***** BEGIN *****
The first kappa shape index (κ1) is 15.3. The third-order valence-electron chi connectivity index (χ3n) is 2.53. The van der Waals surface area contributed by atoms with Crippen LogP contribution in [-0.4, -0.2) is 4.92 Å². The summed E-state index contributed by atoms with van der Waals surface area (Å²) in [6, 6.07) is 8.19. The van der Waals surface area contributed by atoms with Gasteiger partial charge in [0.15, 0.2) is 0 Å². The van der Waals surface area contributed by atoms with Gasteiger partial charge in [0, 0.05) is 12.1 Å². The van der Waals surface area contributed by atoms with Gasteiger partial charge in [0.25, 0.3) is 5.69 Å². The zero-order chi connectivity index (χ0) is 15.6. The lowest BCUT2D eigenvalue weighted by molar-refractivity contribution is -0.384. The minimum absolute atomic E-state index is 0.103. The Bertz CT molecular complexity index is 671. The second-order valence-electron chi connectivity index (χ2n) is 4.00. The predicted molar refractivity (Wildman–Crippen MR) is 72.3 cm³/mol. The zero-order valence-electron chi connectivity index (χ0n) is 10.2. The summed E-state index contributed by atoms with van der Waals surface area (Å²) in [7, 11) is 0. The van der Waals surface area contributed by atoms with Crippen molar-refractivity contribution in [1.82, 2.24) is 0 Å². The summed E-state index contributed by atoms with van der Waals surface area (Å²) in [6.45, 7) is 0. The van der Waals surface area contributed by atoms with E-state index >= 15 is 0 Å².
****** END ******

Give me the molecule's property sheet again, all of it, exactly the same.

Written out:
The first kappa shape index (κ1) is 15.3. The third-order valence-electron chi connectivity index (χ3n) is 2.53. The van der Waals surface area contributed by atoms with Crippen LogP contribution in [-0.4, -0.2) is 4.92 Å². The summed E-state index contributed by atoms with van der Waals surface area (Å²) in [6, 6.07) is 8.19. The van der Waals surface area contributed by atoms with Gasteiger partial charge in [0.15, 0.2) is 0 Å². The van der Waals surface area contributed by atoms with Gasteiger partial charge in [0, 0.05) is 12.1 Å². The van der Waals surface area contributed by atoms with Gasteiger partial charge in [0.25, 0.3) is 5.69 Å². The zero-order chi connectivity index (χ0) is 15.6. The lowest BCUT2D eigenvalue weighted by molar-refractivity contribution is -0.384. The minimum absolute atomic E-state index is 0.103. The Bertz CT molecular complexity index is 671. The second-order valence-electron chi connectivity index (χ2n) is 4.00. The predicted molar refractivity (Wildman–Crippen MR) is 72.3 cm³/mol. The zero-order valence-electron chi connectivity index (χ0n) is 10.2. The summed E-state index contributed by atoms with van der Waals surface area (Å²) in [7, 11) is 0. The van der Waals surface area contributed by atoms with Crippen molar-refractivity contribution in [1.82, 2.24) is 0 Å². The summed E-state index contributed by atoms with van der Waals surface area (Å²) in [6.45, 7) is 0. The van der Waals surface area contributed by atoms with E-state index >= 15 is 0 Å².